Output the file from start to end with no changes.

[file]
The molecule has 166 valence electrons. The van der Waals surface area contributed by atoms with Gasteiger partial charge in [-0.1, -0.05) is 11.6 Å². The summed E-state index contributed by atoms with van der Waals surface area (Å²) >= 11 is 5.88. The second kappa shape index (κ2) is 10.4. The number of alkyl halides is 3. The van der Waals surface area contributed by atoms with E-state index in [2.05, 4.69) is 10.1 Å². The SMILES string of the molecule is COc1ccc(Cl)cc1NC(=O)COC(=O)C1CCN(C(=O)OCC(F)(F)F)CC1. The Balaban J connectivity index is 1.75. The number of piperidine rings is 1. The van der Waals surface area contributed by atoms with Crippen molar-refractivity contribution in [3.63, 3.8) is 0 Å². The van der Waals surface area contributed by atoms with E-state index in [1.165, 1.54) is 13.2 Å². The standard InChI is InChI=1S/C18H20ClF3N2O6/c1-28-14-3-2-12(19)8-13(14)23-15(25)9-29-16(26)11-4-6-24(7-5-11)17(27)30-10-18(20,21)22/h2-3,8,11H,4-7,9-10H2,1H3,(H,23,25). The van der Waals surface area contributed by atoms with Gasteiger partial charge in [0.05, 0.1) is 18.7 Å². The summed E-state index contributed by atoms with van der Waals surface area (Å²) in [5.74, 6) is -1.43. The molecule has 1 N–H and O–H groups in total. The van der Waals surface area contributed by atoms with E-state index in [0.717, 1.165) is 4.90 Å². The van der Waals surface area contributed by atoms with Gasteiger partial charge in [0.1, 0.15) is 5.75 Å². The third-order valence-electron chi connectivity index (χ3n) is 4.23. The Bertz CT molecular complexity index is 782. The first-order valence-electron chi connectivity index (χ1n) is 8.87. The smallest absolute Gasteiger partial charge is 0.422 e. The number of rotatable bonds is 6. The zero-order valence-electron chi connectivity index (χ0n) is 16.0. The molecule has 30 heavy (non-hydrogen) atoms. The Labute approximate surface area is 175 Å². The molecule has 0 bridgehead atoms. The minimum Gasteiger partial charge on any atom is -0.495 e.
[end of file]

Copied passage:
The molecule has 166 valence electrons. The van der Waals surface area contributed by atoms with Gasteiger partial charge in [-0.1, -0.05) is 11.6 Å². The summed E-state index contributed by atoms with van der Waals surface area (Å²) >= 11 is 5.88. The second kappa shape index (κ2) is 10.4. The number of alkyl halides is 3. The van der Waals surface area contributed by atoms with E-state index in [2.05, 4.69) is 10.1 Å². The SMILES string of the molecule is COc1ccc(Cl)cc1NC(=O)COC(=O)C1CCN(C(=O)OCC(F)(F)F)CC1. The Balaban J connectivity index is 1.75. The number of piperidine rings is 1. The van der Waals surface area contributed by atoms with Crippen molar-refractivity contribution in [3.63, 3.8) is 0 Å². The van der Waals surface area contributed by atoms with E-state index in [1.165, 1.54) is 13.2 Å². The standard InChI is InChI=1S/C18H20ClF3N2O6/c1-28-14-3-2-12(19)8-13(14)23-15(25)9-29-16(26)11-4-6-24(7-5-11)17(27)30-10-18(20,21)22/h2-3,8,11H,4-7,9-10H2,1H3,(H,23,25). The van der Waals surface area contributed by atoms with Gasteiger partial charge in [0.05, 0.1) is 18.7 Å². The summed E-state index contributed by atoms with van der Waals surface area (Å²) in [5.74, 6) is -1.43. The molecule has 1 N–H and O–H groups in total. The van der Waals surface area contributed by atoms with E-state index in [0.717, 1.165) is 4.90 Å². The van der Waals surface area contributed by atoms with Gasteiger partial charge in [0.1, 0.15) is 5.75 Å². The third-order valence-electron chi connectivity index (χ3n) is 4.23. The Bertz CT molecular complexity index is 782. The first-order valence-electron chi connectivity index (χ1n) is 8.87. The smallest absolute Gasteiger partial charge is 0.422 e. The number of rotatable bonds is 6. The zero-order valence-electron chi connectivity index (χ0n) is 16.0. The molecule has 30 heavy (non-hydrogen) atoms. The Labute approximate surface area is 175 Å². The molecule has 0 bridgehead atoms. The minimum Gasteiger partial charge on any atom is -0.495 e.